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SS James M. Wayne
Career (United States)
Name: James M. Wayne
Namesake: James M. Wayne
Owner: War Shipping Administration (WSA)
Operator: Waterman Steamship Company
Ordered: as type (EC2-S-C1) hull, MC hull 1489
Builder: J.A. Jones Construction, Brunswick, Georgia
Cost: $3,169,686[1]
Yard number: 105
Way number: 1
Laid down: 6 July 1942
Launched: 13 March 1943
Completed: 7 May 1943
Identification:
  • Call Signal: KHQB
  • ICS Kilo.svgICS Hotel.svgICS Quebec.svgICS Bravo.svg[1]
Fate: Laid up in National Defense Reserve Fleet, Wilmington, North Carolina, 24 April 1948
Status: Sold for scrapping, 21 February 1967
General characteristics [2]
Class & type:
  • Liberty ship
  • type EC2-S-C1, standard
Tonnage:
  • 10,865 LT DWT
  • 7,176 GRT
  • Displacement:
  • 3,380 long tons (3,434 t) (light)
  • 14,245 long tons (14,474 t) (max)
  • Length: 441 ft 6 in (135 m)
    Beam: 56 ft 10.75 in (17.3419 m)
    Draft: 27 ft 9.25 in (8.4646 m)
    Installed power:
    • 2 × Oil fired 450 °F (232 °C) boilers, operating at 220 psi (1,500 kPa)
    • 2,500 hp (1,900 kW)
    Propulsion:
  • 2 × oil-fired boilers
  • 1 × triple-expansion steam engine, 2,500 horsepower (1,900 kW) (manufactured by Hamilton Engine Co., Hamilton, Ohio)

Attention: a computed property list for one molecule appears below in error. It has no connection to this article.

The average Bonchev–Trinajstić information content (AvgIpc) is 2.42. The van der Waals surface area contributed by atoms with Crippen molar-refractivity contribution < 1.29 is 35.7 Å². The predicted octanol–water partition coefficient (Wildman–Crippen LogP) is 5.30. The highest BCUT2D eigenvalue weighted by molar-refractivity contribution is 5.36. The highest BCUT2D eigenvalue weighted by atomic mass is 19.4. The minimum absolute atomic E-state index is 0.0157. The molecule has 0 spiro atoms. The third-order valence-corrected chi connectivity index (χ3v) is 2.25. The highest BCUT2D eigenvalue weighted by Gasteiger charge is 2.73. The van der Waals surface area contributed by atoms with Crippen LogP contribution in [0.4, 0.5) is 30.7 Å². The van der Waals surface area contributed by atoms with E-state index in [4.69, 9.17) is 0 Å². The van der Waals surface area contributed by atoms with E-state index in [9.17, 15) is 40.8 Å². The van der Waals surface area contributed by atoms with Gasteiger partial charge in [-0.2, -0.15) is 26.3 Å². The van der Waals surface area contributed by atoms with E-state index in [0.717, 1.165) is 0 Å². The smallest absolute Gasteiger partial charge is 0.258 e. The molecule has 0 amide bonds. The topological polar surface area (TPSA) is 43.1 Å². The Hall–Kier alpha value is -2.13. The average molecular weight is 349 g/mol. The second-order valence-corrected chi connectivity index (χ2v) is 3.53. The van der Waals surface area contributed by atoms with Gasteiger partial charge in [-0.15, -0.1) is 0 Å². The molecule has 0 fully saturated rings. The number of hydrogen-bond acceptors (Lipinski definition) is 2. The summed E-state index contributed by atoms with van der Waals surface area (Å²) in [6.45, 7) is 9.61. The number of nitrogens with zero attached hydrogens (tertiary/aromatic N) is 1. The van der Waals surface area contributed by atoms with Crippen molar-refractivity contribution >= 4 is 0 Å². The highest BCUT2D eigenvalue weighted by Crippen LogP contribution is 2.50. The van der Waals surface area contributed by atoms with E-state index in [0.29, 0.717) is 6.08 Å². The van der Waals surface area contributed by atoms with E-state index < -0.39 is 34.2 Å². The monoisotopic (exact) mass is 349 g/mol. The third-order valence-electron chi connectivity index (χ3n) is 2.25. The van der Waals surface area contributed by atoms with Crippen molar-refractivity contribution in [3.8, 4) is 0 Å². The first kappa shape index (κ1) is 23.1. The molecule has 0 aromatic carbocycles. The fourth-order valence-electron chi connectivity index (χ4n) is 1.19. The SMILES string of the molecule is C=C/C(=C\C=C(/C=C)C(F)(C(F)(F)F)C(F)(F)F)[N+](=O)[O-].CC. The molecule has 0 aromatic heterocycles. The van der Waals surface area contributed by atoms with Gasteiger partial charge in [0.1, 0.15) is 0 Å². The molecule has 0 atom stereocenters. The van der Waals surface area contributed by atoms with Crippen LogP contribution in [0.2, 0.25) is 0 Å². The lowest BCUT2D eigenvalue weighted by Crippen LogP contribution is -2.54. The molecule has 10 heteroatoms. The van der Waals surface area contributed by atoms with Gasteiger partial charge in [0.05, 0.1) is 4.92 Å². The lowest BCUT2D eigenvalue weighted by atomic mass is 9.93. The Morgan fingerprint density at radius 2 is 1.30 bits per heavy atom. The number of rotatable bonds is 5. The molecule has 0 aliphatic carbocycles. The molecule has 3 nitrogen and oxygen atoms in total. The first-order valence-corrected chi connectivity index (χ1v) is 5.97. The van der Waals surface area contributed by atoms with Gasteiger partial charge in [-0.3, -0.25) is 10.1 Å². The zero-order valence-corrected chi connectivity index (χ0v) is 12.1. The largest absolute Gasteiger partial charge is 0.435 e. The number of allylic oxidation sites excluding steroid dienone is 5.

• 1 × screw propeller
  • Speed: 11.5 knots (21.3 km/h)
    Capacity: 10,800 long tons deadweight (DWT)
    Complement: 41
    Armament:
    • Stern-mounted 4"/50 caliber (102 mm) gun for use against surfaced submarines
    • variety of anti-aircraft guns

    SS James M. Wayne was a Liberty ship built in the United States during World War II. She was named after James M. Wayne, an Associate Justice of the Supreme Court of the United States and a United States Representative from Georgia.

    Construction

    James M. Wayne was laid down on 6 July 1942, under a Maritime Commission (MARCOM) contract, MC hull 1489, by J.A. Jones Construction, Brunswick, Georgia, and launched on 13 March 1943.[3]

    History

    She was allocated to the Waterman Steamship Company on 7 May 1943. On 19 September 1944, she collided with the Liberty ship Chistopher S. Flanagan near Cardiff, Wales. She was repaired in Cardiff, and left on 30 September 1944. On 24 April 1948, she was laid up in the National Defense Reserve Fleet in Wilmington, North Carolina. On 21 February 1967, she was sold to Union Minerals & Alloys for $48,259, and scrapped.[4][5]

    References

    Bibliography


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